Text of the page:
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India Commits To Aggressive Climate Action With International Financing

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Climate advocates are asking themselves whether the globe can hit its net-zero targets when the developing nations rely on coal to fuel their energy needs. While China and India power their economies mainly using coal, the Asian giants are committed to using far cleaner electricity and ultimately becoming carbon neutral.

These are not platitudes meant to quell the developed nations. Achieving net zero is a must — to improve living conditions while reducing climate emergencies and attracting multinational corporations. Asia will remain the world’s biggest consumer of coal, but Bloomberg New Energy Finance predicts it will peak there in 2027. After that, renewables will eat into its market share.

“The central government sets the overall direction, and the state governments implement it,” says Rajiv Ranjan Mishra, co-chair Confederation of Indian Industry National Committee. “In this system, we often go two steps forward and one step back. But there’s a realization that climate change is man-made, and India is more susceptible than the richer countries. It is in our interest to do what we can.”

He spoke last month during the International Renewable Energy Agency meeting in Abu Dhabi. He explained that India now relies on coal to fuel 55% of its energy mix, but the country has a long-term blueprint to procure much more renewable energy. Specifically, it is a $1.3 trillion plan to secure 450 gigawatts of wind, solar, and hydro by 2030 and to hit net zero by 2070.

Consider the steel sector, which accounts for 8% of CO2 emissions globally and is produced from iron oxide and “metallurgical” coal. Green hydrogen can decarbonize the industry, however, the price to make it must nosedive.

More government support is required to reduce costs. Germany’s Thyssenkrupp, Japan’s Nippon Steel, and Sweden’s SSAB are already making carbon-free steel. And Australia’s Fortescue Metals Group wants to generate 45,000 megawatts of green hydrogen by 2027 — enough hydrogen to power 45 average-sized steel mills. Meanwhile, Nucor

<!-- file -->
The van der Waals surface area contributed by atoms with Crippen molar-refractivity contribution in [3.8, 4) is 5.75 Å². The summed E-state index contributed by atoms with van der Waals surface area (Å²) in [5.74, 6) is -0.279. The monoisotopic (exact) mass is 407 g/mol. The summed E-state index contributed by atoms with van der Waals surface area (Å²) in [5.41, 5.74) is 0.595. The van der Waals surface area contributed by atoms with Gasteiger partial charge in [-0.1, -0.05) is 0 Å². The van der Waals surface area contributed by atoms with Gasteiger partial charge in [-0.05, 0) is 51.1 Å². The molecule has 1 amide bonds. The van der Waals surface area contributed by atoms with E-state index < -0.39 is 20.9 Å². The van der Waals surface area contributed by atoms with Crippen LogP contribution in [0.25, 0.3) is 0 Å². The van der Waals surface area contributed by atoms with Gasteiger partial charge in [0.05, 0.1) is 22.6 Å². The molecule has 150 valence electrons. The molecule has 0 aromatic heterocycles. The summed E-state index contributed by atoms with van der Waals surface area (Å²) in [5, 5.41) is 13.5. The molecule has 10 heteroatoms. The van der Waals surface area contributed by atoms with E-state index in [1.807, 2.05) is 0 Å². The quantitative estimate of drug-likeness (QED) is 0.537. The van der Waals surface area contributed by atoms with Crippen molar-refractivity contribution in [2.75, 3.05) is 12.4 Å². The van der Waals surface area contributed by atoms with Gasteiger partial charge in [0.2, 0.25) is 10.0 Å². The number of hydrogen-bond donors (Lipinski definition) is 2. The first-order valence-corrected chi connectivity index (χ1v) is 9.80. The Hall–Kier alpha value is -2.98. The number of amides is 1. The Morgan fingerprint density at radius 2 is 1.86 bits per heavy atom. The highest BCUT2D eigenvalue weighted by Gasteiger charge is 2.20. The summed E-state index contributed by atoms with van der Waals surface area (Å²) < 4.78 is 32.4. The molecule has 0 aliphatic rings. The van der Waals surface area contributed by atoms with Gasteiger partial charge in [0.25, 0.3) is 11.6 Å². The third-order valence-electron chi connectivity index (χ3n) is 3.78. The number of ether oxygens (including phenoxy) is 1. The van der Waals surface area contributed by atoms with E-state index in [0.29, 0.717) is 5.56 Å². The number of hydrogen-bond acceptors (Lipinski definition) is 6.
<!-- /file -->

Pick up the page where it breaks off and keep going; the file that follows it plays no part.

NUE
says that its proprietary brand — Econiq — is carbon-neutral and mass-produced, serving the automotive, construction, and renewable industries. Its first customer is General Motors
GM
.

The Race Against Time

As China and India prosper, they will need more steel — integral to new buildings, infrastructure, and renewable power plants. A DNV study says that green hydrogen made from wind and solar will start to meet 5% of the global energy demand in 2050 — a figure that needs to hit 13% to realize the goals of the Paris agreement. The International Energy Agency predicts it will be 10% by 2050. In the early going, it will add 20% to 30% to the price of steel.

“Governments can create an environment to develop this technology,” Rajiv Mangal, former president of Tata Steel in India, told reporters at IRENA. “If they put a price on carbon, it would happen.” Right now, the standards to make steel using green hydrogen differ depending on geography, increasing the cost of production. With standardization, the market may support a small premium.

China’s energy shift is further along than India’s. It relies on coal to fuel 56% of its electricity needs but has pledged carbon neutrality by 2060. BloombergNEF says that China will be the world’s largest wind and solar market, growing from 8% of the international fuel pie today to 48% by 2050 — a function of falling prices and economic development. The research firm says that the Chinese invest more in renewables than most other countries.

To that end, China’s President Xi said that his country’s total amount of wind and solar power will rise from 500 million kilowatts to 1.2 billion kilowatts in a decade. He also says China will hit peak emissions by 2030.

Paris aims to keep temperature rises to no more than 1.5 degrees Celsius
CEL
by mid-century compared to pre-industrial levels to mitigate such things as droughts, floods, and food and water shortages. Scientists say we are nearing the 1.2 degrees mark and on track to hit 2.7 degrees. Before Paris, the trend was 4 degrees Celsius. But 138 countries with less than 1% of annual CO2 emissions are at the mercy of 20 nations that make up 80% of those releases.

Shri Raj Kumar Singh, minister of Power and Renewable Energy in India, told reporters that his country has no “philosophical opposition to the energy transition,” provided the financing to do so is forthcoming. He says that developing countries lack the money and know-how to make this leap, pointing specifically to the cost of battery storage and the production of green hydrogen.

“We are losing a race against time,” says Achim Steiner, administrator for the UN’s Development Program, at the conference. “Before the 2000s, the developing states had fewer than 10 climate-related disasters a year, and now it is 20.” He says that wind and solar power generate jobs and energy access, pointing out that Kenya and Costa Rica produce 90% to 100% of their electricity with renewables. The issue is political leadership — not technology.

Indeed, China and India are case studies. While both rely on coal, they also lead the clean energy challenge necessary to mitigate pollution and attract global business. Addressing climate change is a universal need — a phenomenon that exempts no country or no people, whether rich or poor.

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